Critics today would have a field day with Barbara's strange, unfocused career, which encompassed country, pop, R&B, No. 1 hits about sleeping single in a double bed and eating crackers in said bed, a prime-time TV variety show, a tabloid scandal (when, for insurance reasons, she was forced to sue the family of a man who died in a September 11, 1984 car accident -- spooky! -- in which she herself was seriously injured), and even a stint on the Aaron Spelling-produced daytime soap Sunset Beach.
Of course, back then, as a budding music obsessive, I didn't concern myself with such things as career analysis. I just loved Barbara's beauty, her countrypolitan style and, of course, her music. After all, as she insisted in one of her six No. 1 hits, she was country when country wasn't cool. Yes, wishful thinking indeed. Despite a brief flirtation with country early in her career (particularly on "The Midnight Oil," her first trip to the country Top 10 in 1973), she was almost as pop as Olivia. But I dug the song anyway.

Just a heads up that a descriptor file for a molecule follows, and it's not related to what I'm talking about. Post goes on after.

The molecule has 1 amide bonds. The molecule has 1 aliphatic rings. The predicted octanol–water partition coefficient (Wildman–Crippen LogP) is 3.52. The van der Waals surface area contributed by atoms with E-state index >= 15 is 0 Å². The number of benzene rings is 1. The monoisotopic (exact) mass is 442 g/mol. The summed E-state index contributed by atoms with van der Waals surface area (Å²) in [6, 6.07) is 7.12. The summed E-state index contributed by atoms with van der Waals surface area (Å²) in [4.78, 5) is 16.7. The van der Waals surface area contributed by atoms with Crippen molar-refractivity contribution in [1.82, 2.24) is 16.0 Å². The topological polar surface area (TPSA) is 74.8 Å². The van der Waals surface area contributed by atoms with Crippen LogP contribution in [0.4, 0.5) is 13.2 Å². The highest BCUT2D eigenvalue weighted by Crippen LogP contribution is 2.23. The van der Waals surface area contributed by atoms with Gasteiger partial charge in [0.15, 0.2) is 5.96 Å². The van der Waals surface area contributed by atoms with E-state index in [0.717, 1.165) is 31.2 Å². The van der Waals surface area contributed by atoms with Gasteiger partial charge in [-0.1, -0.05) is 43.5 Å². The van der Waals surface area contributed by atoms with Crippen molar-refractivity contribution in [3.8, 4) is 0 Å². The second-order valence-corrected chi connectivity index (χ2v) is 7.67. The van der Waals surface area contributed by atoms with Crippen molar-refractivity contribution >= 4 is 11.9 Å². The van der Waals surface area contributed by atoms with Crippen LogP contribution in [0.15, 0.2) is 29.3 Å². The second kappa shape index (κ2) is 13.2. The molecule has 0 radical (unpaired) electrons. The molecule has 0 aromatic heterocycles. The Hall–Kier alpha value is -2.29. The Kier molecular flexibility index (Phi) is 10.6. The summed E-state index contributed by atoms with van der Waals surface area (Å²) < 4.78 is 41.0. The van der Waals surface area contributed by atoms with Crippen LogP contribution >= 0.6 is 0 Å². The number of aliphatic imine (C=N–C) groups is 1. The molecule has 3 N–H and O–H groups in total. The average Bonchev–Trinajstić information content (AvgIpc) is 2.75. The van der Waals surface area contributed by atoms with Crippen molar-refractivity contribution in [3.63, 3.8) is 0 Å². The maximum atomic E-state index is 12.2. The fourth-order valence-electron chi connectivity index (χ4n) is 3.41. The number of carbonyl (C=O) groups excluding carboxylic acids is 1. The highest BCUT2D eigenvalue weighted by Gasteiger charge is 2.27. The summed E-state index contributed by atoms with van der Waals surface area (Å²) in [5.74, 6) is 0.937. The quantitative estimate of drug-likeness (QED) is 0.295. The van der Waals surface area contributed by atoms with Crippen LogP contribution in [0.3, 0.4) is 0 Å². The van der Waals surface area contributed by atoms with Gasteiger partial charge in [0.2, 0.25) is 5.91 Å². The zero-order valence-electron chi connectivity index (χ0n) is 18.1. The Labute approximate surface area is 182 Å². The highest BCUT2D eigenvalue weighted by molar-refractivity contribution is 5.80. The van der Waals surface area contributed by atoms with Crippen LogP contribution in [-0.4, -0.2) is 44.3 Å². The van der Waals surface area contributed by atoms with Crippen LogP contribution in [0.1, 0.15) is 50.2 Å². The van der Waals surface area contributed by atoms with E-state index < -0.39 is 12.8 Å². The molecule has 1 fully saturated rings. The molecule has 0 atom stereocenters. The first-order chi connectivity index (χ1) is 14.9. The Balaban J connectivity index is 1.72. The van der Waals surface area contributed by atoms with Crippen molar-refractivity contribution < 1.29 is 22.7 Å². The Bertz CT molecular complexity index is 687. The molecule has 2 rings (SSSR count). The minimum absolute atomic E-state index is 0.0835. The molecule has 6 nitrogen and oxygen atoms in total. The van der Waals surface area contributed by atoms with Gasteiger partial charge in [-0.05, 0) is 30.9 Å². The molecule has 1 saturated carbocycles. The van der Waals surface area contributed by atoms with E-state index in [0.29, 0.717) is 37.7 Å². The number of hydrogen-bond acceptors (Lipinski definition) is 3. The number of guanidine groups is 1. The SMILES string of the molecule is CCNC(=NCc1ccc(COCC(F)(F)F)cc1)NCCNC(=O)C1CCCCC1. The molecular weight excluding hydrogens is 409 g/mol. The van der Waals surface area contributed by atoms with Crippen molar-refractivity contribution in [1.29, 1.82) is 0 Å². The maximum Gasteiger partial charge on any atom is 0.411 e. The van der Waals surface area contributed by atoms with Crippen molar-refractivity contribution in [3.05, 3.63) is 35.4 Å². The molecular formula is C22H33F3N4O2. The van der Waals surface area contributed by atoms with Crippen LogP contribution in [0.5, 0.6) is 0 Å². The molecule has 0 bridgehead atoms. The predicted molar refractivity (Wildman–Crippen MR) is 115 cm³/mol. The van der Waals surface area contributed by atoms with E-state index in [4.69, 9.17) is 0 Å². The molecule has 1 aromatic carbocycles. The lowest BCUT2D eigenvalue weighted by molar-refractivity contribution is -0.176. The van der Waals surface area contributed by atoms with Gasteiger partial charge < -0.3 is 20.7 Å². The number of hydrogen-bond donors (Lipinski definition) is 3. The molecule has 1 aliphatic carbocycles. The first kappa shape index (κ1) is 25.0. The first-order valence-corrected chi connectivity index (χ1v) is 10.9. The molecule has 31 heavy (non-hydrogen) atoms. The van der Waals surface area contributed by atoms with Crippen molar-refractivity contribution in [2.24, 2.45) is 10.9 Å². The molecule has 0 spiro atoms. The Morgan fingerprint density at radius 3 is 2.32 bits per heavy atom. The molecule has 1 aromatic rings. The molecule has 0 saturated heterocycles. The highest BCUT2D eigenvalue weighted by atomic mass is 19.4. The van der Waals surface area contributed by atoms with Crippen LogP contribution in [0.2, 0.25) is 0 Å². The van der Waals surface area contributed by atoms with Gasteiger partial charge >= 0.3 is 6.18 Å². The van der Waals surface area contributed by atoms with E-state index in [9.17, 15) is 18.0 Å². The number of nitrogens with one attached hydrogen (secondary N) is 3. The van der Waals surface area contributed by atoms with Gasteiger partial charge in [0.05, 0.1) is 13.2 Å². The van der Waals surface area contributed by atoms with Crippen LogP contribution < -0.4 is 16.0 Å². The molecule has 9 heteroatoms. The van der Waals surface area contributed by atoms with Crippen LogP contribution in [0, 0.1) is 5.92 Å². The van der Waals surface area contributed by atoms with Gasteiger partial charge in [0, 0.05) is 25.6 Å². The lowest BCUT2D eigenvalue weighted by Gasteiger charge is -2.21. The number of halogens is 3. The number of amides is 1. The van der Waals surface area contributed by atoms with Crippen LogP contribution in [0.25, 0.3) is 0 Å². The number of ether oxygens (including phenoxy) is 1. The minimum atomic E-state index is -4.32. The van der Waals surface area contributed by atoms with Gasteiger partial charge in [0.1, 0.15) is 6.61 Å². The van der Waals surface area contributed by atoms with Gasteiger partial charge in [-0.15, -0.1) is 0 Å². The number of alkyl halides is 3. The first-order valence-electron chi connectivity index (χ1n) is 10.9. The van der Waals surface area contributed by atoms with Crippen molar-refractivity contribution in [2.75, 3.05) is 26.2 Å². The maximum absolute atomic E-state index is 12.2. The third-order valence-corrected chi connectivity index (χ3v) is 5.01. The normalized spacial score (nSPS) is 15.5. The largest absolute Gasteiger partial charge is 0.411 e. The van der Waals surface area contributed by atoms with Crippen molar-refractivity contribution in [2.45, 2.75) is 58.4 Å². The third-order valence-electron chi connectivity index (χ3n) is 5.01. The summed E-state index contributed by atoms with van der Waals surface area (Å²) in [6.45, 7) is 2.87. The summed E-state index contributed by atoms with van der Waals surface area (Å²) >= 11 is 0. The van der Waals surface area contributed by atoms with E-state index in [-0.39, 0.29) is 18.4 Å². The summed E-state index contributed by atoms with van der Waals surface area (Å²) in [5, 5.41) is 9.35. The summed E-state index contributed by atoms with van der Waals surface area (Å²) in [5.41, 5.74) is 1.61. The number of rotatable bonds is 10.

My Top 5 Country-Pop Chanteuses From The Late '70s/Early '80s (plus their three essential heyday hits)
- Anne Murray "You Won't See Me," "Another Sleepless Night," "Somebody's Always Saying Goodbye." Anne (above, with me in New York City in the mid '90s) was Canada's first country female superstar. John Lennon once called the first hit the best Beatles cover ever.
- Barbara Mandrell "(If Loving You Is Wrong) I Don't Want To Be Right," "Years," "Till You're Gone." The latter was a No. 1 single, Barbara's fifth overall, from In Black & White.
- Crystal Gayle "You Never Miss A Real Good Thing (Till He Says Goodbye)," "Don't It Make My Brown Eyes Blue," "The Woman In Me."
- Dolly Parton "Here You Come Again," "Starting Over Again," "But You Know I Love You." Once, during an interview, Dolly feigned being offended when I told her the latter was my favorite of her songs. Why insulted? Because she didn't write it. Interestingly, during her late-'70s/early '80s commercial peak, country's best-ever female songwriter did not write most of her biggest hits, "9 To 5" excepted. Fun fact: "Starting Over Again" was cowritten by none other than disco queen Donna Summer. Listen closely; it could have fit right in on one of Donna's post-disco albums.
- Dottie West "A Lesson In Leavin'," "Are You Happy Baby," "What Are We Doing In Love"